On May 25, Maryland Governor Larry Hogan vetoed a bill (HB 1) mandating five days of paid family sick leave for workers at businesses with 15 or more employees. The veto was harshly criticized by Jews United for Justice (JUFJ), a Washington, D.C.-based nonprofit focused on social activism. The bill would be a “clear victory for families and businesses alike,” the organization said in a public statement.
“We’ve been waging this campaign for years,” said JUFJ Montgomery County Organizer Laura Wallace. “Meanwhile, hard-working people lose income or even their jobs simply because they become ill or experience domestic violence. A healthy workforce is a strong workforce, which is why so many small businesses support HB 1.”
The legislature will have a chance to override the governor’s veto once it convenes in January for the 2018 legislative session. In a press release, Governor Hogan called HB 1 a “deeply flawed, job-killing” bill and urged legislators to consider his own paid sick leave proposal as a starting point for a compromise bill.
Several attempts have been made to pass a paid sick leave law in Maryland since 2013, but HB 1 was the first to reach the governor’s desk. The law would require all employers with 15 or more employees to offer one day of paid sick leave for every thirty days worked — up to five days per year. Employers with fewer than 15 employees would be required to offer an equivalent amount of unpaid sick leave.
Under the law, employees could use their paid sick leave to care for sick family members as well as themselves. According to Jews United for Justice Baltimore Director Molly Amster, this is crucial because many working parents can neither miss work nor hire a babysitter to care for their sick children. As a result, when a child gets sick they “end up in an impossible situation.”
According to an analysis by the Maryland General Assembly Department of Legislative Services, 64 percent of Maryland workers currently receive paid sick leave from their jobs; HB 1 would allow an additional 31 percent of Maryland workers (677,276 employees) to receive paid sick leave. Looking at these numbers, the proposed law is comparable to existing paid sick leave laws in states such as Arizona, Connecticut, Massachusetts, and Oregon.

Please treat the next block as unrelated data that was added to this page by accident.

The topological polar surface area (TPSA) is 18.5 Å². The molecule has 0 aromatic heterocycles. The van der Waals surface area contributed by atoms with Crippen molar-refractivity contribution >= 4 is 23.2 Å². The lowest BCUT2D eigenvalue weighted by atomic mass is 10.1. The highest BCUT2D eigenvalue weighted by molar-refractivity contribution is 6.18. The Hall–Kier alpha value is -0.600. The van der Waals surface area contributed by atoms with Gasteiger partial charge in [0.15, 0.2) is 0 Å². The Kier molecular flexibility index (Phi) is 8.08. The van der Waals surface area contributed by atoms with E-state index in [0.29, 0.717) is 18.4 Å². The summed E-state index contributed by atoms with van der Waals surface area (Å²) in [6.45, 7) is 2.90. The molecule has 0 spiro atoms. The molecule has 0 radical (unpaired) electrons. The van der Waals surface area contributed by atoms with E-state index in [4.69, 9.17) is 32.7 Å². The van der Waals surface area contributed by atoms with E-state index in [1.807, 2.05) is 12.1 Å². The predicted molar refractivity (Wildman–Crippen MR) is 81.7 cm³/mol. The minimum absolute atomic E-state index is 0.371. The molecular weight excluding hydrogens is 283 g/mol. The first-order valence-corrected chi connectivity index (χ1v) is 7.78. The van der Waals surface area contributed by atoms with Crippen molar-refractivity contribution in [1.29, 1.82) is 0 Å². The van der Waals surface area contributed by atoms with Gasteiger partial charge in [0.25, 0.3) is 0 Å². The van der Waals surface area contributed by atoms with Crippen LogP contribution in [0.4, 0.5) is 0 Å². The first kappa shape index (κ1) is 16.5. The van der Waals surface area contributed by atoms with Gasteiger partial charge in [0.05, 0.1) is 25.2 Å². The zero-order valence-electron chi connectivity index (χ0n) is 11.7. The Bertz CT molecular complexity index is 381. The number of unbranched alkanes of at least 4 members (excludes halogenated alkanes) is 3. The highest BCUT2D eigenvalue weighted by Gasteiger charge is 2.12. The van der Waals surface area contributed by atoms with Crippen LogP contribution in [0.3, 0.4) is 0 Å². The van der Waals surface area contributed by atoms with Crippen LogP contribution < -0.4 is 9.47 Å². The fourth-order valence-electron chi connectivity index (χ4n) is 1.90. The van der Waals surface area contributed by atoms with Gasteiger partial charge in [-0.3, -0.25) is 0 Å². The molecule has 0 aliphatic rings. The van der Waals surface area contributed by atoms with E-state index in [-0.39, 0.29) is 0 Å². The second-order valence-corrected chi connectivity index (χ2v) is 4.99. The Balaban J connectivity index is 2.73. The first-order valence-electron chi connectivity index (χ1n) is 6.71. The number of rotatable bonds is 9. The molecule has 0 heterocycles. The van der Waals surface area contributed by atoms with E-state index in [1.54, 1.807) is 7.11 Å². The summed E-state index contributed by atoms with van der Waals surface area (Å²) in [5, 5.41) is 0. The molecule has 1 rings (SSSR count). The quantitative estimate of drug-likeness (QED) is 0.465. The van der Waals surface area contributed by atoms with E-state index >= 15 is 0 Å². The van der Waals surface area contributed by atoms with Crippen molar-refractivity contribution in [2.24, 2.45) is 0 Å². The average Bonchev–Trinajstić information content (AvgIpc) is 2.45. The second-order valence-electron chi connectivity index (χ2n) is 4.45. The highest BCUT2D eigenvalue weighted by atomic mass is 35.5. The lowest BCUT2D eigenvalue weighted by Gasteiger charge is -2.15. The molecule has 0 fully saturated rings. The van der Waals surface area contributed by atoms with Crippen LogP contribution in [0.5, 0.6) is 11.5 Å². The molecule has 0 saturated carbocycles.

Maryland workers in low-wage industries such as retail, food service, and hospitality have the most to gain from a paid sick leave law, according to the General Assembly’s report. Workers in Montgomery County would be unaffected by the law, however, because the county already requires businesses with five or more employees to offer up to seven days of paid sick leave per year. Jews United for Justice and several synagogues actively advocated for the county-level law, which was passed in June 2015 after a similar state-wide law stalled in the Maryland legislature.
In his HB 1 veto letter, Governor Hogan cited the law’s negative impact on small businesses, ambiguous language, and needless complexity as his reasons for vetoing the bill. According to the Department of Legislative Services’ analysis, the law would increase costs for small businesses, but these costs would be partially offset by reduced sickness and turnover among staff.
Governor Hogan urged legislators to work with him on a compromise, saying that he viewed his veto as “just the beginning” of the discussion on paid sick leave. Under the governor’s own proposal from December 2016, only businesses with 50 or more employees would be required to offer paid sick leave; smaller businesses would not be required to offer paid sick leave, but they would receive tax benefits for doing so. On the same day of his veto, Governor Hogan passed executive orders to give preference in state contracts to companies that offer paid sick leave and to create a working group to study paid sick leave in Maryland and propose improvements to the bill by December 2017.
Given that HB 1 passed both the House of Delegates and Senate with a veto-proof majority, it seems unlikely that legislators will need to work with the governor on a compromise bill. Assuming no legislators defect, the bill barely passed with a veto-proof majority in the Senate; the legislature can simply override the governor’s veto when they next meet in January 2018.
However, said Wallace, Maryland families harmed by the governor’s veto should not need to wait that long.
“We’re proud of Montgomery County’s earned sick leave program, but basic worker protections should be a right, not a privilege based on where you live,” said Wallace.
“Many working parents end up in an impossible situation if their child becomes ill,” added Molly Amster, JUFJ’s Baltimore Director. “They can either send their sick kid to school, or take time off of work to care for them. Many poor and working families have no alternative access to care — they can’t just call a babysitter. Many of them also simply cannot miss a day of work. Nobody should lose their job because they or their loved ones get sick.”
By Gabe Aaronson